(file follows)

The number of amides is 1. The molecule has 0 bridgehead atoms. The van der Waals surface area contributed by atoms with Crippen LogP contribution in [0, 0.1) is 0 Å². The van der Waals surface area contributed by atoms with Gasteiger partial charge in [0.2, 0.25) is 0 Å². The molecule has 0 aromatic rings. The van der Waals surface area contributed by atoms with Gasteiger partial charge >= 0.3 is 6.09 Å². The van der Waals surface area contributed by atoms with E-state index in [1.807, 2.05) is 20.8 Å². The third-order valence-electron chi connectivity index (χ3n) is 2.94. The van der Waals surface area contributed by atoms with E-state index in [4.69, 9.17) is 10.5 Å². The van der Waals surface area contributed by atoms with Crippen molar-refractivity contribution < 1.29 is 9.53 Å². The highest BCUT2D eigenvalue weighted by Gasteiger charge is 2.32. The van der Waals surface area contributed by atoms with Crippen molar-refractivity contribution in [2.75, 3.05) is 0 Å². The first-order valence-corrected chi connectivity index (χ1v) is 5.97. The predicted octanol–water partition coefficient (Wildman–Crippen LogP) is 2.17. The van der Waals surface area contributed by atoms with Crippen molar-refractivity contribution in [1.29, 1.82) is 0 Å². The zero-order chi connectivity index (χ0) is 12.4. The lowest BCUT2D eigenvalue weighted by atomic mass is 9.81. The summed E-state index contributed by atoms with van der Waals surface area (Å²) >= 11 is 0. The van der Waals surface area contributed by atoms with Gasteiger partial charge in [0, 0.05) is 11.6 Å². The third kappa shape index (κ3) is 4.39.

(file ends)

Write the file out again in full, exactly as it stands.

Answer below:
The number of amides is 1. The molecule has 0 bridgehead atoms. The van der Waals surface area contributed by atoms with Crippen LogP contribution in [0, 0.1) is 0 Å². The van der Waals surface area contributed by atoms with Gasteiger partial charge in [0.2, 0.25) is 0 Å². The molecule has 0 aromatic rings. The van der Waals surface area contributed by atoms with Gasteiger partial charge >= 0.3 is 6.09 Å². The van der Waals surface area contributed by atoms with E-state index in [1.807, 2.05) is 20.8 Å². The third-order valence-electron chi connectivity index (χ3n) is 2.94. The van der Waals surface area contributed by atoms with E-state index in [4.69, 9.17) is 10.5 Å². The van der Waals surface area contributed by atoms with Crippen molar-refractivity contribution < 1.29 is 9.53 Å². The highest BCUT2D eigenvalue weighted by Gasteiger charge is 2.32. The van der Waals surface area contributed by atoms with Crippen molar-refractivity contribution in [2.75, 3.05) is 0 Å². The first-order valence-corrected chi connectivity index (χ1v) is 5.97. The predicted octanol–water partition coefficient (Wildman–Crippen LogP) is 2.17. The van der Waals surface area contributed by atoms with Crippen molar-refractivity contribution in [1.29, 1.82) is 0 Å². The zero-order chi connectivity index (χ0) is 12.4. The lowest BCUT2D eigenvalue weighted by atomic mass is 9.81. The summed E-state index contributed by atoms with van der Waals surface area (Å²) >= 11 is 0. The van der Waals surface area contributed by atoms with Gasteiger partial charge in [0, 0.05) is 11.6 Å². The third kappa shape index (κ3) is 4.39.